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SIPPE Partners with University of Illinois to Catalyze Photosynthetic Improvements and Increase Yields

The Realizing Increased Photosynthetic Efficiency (RIPE) led by the University of Illinois in partnership with the Department of Agriculture of US/Agriculture Research Service (USDA/ARS), Shanghai Institute of Plant Physiology and Ecology (SIPPE) of Chinese Academy of Sciences, and other international academic institutions received a $45 million, five-year reinvestment from the Bill & Melinda Gates Foundation (BMGF), the Foundation for Food and Agriculture Research, and the U.K. Department for International Development in an official announcement on September 15th at the University of Illinois at Urbana Champaign.

RIPE is a research project targeting engineering photosynthesis research to address global food challenge. The major strategy that RIPE takes is to use system model guided rationale engineering of photosynthesis to drastically improve crop yield potential.

In this project, Dr. ZHU Xinguang’s group at SIPPE will team up with RIPE consortium member labs to develop multi-scale mechanistic models of photosynthesis, covering cellular metabolism, leaf up, canopy and ecosystem level processes; and those models will facilitate discovering new routes to support photosynthesis engineering.

"The core of this new engineering paradigm is to develop robust photosynthesis models by capitalizing the achievements of the past half a century or so, first using models to scan through millions of possible options to identify most feasible routes, and then using biotechnological approaches to engineer photosynthesis for greater yields”, said Dr. ZHU, a principal investigator at SIPPE. "We believe the new research paradigm has the potential to transform future agriculture and help feed the world."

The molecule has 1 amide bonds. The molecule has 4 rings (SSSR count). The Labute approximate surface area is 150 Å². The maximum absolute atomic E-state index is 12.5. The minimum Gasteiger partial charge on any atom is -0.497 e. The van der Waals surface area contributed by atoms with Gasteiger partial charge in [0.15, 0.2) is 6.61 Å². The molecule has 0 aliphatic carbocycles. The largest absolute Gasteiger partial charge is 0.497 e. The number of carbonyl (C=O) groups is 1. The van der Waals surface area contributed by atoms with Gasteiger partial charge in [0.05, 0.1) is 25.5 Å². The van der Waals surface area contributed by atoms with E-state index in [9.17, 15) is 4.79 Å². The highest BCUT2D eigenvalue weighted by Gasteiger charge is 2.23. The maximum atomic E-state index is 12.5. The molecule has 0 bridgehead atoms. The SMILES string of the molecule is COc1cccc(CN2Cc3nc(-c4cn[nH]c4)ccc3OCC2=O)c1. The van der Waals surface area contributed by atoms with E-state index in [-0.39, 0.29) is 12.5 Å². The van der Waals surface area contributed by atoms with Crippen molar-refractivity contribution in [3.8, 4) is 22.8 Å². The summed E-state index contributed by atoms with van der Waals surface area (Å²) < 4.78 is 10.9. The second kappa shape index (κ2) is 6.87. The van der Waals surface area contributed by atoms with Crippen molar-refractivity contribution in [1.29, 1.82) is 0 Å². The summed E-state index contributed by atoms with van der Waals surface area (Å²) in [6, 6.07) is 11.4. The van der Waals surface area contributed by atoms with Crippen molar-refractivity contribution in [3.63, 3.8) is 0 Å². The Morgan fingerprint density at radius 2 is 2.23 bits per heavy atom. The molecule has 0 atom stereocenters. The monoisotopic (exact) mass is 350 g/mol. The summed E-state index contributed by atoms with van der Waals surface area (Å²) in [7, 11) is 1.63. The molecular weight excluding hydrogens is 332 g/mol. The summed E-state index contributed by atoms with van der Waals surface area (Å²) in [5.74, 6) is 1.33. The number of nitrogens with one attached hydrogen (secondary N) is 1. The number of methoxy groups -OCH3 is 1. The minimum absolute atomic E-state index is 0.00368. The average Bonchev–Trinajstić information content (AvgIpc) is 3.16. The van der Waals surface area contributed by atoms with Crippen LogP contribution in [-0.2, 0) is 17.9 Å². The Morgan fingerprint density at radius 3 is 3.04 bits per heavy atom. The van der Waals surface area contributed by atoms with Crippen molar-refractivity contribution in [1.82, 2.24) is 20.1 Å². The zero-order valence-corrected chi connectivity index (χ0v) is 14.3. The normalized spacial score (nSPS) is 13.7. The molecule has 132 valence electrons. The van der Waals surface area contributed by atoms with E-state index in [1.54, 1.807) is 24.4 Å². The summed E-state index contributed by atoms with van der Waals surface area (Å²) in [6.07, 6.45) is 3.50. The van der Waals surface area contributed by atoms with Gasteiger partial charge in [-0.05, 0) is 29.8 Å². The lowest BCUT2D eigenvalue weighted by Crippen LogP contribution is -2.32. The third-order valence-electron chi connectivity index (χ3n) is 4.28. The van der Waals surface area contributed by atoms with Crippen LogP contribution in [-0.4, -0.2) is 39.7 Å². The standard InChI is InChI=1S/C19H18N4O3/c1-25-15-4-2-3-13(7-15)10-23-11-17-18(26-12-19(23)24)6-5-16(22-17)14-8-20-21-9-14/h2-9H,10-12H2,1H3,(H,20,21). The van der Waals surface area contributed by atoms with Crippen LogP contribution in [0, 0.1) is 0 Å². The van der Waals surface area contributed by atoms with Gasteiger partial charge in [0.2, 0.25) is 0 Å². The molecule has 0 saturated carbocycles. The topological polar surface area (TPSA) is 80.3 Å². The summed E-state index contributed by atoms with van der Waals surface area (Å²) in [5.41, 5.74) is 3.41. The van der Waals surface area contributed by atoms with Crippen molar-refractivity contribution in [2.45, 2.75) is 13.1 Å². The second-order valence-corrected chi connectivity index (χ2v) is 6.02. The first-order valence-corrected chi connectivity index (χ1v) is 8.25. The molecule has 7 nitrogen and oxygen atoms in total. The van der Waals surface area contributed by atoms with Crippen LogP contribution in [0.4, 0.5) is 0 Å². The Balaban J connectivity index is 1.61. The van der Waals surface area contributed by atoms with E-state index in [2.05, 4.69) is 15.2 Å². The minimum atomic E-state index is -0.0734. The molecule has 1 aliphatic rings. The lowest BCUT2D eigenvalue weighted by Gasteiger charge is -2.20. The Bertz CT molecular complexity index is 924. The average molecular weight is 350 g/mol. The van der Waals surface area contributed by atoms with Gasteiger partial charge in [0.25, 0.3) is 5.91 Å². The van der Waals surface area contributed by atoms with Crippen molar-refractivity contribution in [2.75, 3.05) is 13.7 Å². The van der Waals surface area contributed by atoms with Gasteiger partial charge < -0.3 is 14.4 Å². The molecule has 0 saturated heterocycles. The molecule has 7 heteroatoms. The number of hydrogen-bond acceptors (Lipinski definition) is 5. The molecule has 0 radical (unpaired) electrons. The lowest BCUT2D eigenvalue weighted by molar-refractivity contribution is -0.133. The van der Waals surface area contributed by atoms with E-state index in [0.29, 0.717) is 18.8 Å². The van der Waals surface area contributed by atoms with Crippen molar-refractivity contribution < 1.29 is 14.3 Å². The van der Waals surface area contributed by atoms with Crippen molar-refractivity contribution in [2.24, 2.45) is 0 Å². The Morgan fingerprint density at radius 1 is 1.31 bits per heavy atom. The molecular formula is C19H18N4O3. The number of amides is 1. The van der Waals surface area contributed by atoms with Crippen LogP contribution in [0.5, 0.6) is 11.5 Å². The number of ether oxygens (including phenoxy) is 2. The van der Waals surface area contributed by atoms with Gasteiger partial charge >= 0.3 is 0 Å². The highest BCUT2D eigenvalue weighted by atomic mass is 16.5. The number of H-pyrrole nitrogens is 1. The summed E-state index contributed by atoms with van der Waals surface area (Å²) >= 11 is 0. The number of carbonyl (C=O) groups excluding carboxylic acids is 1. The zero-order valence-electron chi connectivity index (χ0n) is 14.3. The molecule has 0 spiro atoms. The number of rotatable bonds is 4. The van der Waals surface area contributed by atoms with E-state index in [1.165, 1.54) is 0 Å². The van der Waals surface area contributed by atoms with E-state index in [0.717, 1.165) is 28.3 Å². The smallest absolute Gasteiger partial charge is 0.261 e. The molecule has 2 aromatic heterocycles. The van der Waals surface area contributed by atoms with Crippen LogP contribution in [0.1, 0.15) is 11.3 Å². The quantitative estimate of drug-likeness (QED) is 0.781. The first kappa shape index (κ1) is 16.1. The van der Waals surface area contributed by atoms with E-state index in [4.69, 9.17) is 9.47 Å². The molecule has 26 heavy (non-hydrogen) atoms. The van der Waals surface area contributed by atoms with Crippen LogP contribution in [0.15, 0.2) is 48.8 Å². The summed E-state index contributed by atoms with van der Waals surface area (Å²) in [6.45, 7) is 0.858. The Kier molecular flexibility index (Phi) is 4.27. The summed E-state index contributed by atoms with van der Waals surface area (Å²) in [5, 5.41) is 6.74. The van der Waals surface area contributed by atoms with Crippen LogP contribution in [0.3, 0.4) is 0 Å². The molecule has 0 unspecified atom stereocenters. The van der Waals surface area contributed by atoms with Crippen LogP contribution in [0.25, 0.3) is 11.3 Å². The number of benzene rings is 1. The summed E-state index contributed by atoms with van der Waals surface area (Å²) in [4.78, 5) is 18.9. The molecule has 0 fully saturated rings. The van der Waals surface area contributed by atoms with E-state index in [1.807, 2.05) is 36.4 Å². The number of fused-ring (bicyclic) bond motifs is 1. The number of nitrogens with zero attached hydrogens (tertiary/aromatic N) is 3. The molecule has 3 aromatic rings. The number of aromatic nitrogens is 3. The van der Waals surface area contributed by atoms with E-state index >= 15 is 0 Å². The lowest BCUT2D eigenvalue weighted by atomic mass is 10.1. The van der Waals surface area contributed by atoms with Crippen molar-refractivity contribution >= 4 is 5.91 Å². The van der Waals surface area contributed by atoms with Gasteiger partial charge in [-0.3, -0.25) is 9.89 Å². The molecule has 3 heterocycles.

During the RIPE phase I with a five-year grant of $25 million, a number of options to improve photosynthesis were identified and systematically tested. Last year, in a study published in the journal Science, the RIPE team demonstrated that one of these approaches could increase crop productivity by as much as 20 percent – a dramatic increase over typical annual yield gains of only one percent or less. Two other RIPE pipelines have now led to even greater yield improvements in greenhouse and preliminary field trials. 

"While no single strategy is going to get us there, our successes in redesigning photosynthesis are exciting,” said RIPE Deputy Director Don Ort, USDA/ARS Photosynthesis Research Unit and the Robert Emerson Professor in Plant Biology and Crop Sciences at Illinois. “RIPE has validated that photosynthesis can be engineered to be more efficient to help close the gap between the trajectory of yield increase and the trajectory of demand increase.” 

For years, SIPPE has made seminal contributions to photosynthesis research. Now, it is focusing on the study of systems biology and synthetic biology of photosynthesis through developing systems models of photosynthesis (Fig.1), constructing genome engineering and synthetic biology toolsets, and building modern large scale experimental stations, which has formed a solid foundation to engineering photosynthesis study.  

Launched in 2000, Bill & Melinda Gates Foundation (BMGF) is a private foundation founded by Bill and Melinda Gates. Its primary aims are, internationally, to enhance healthcare and reduce extreme poverty, and in domestic America, to expand educational opportunities and access to information technology.


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